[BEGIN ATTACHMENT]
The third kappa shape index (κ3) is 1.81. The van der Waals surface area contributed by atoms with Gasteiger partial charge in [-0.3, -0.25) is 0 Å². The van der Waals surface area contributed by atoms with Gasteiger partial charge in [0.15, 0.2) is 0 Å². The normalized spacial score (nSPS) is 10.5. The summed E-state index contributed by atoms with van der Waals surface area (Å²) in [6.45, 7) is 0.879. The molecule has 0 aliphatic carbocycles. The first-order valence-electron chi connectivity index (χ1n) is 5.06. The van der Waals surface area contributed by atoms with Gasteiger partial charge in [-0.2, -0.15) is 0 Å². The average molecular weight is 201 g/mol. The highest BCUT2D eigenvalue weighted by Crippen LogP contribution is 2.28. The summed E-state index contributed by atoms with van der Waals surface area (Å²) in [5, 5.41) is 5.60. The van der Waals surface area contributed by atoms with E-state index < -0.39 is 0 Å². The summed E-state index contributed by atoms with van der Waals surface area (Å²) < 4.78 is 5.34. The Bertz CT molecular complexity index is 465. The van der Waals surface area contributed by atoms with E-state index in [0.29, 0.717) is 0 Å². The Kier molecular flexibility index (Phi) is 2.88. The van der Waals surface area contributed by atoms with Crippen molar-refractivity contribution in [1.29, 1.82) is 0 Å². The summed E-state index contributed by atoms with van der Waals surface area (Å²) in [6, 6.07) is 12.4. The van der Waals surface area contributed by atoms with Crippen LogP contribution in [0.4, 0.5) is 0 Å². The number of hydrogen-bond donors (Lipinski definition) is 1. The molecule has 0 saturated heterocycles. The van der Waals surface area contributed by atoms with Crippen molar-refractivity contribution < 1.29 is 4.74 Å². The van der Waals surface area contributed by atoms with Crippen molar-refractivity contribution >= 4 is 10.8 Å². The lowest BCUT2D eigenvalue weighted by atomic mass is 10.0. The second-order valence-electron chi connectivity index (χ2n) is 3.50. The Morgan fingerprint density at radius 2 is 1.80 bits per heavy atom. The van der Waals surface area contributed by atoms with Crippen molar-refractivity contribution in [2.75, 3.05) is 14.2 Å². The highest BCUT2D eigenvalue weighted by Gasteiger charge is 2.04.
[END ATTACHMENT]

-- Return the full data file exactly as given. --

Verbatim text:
The third kappa shape index (κ3) is 1.81. The van der Waals surface area contributed by atoms with Gasteiger partial charge in [-0.3, -0.25) is 0 Å². The van der Waals surface area contributed by atoms with Gasteiger partial charge in [0.15, 0.2) is 0 Å². The normalized spacial score (nSPS) is 10.5. The summed E-state index contributed by atoms with van der Waals surface area (Å²) in [6.45, 7) is 0.879. The molecule has 0 aliphatic carbocycles. The first-order valence-electron chi connectivity index (χ1n) is 5.06. The van der Waals surface area contributed by atoms with Gasteiger partial charge in [-0.2, -0.15) is 0 Å². The average molecular weight is 201 g/mol. The highest BCUT2D eigenvalue weighted by Crippen LogP contribution is 2.28. The summed E-state index contributed by atoms with van der Waals surface area (Å²) in [5, 5.41) is 5.60. The van der Waals surface area contributed by atoms with E-state index < -0.39 is 0 Å². The summed E-state index contributed by atoms with van der Waals surface area (Å²) < 4.78 is 5.34. The Bertz CT molecular complexity index is 465. The van der Waals surface area contributed by atoms with E-state index in [0.29, 0.717) is 0 Å². The Kier molecular flexibility index (Phi) is 2.88. The van der Waals surface area contributed by atoms with Crippen molar-refractivity contribution in [1.29, 1.82) is 0 Å². The summed E-state index contributed by atoms with van der Waals surface area (Å²) in [6, 6.07) is 12.4. The van der Waals surface area contributed by atoms with Crippen LogP contribution in [0.4, 0.5) is 0 Å². The number of hydrogen-bond donors (Lipinski definition) is 1. The molecule has 0 saturated heterocycles. The van der Waals surface area contributed by atoms with Crippen molar-refractivity contribution < 1.29 is 4.74 Å². The van der Waals surface area contributed by atoms with Crippen molar-refractivity contribution >= 4 is 10.8 Å². The lowest BCUT2D eigenvalue weighted by atomic mass is 10.0. The second-order valence-electron chi connectivity index (χ2n) is 3.50. The Morgan fingerprint density at radius 2 is 1.80 bits per heavy atom. The van der Waals surface area contributed by atoms with Crippen molar-refractivity contribution in [2.75, 3.05) is 14.2 Å². The highest BCUT2D eigenvalue weighted by Gasteiger charge is 2.04.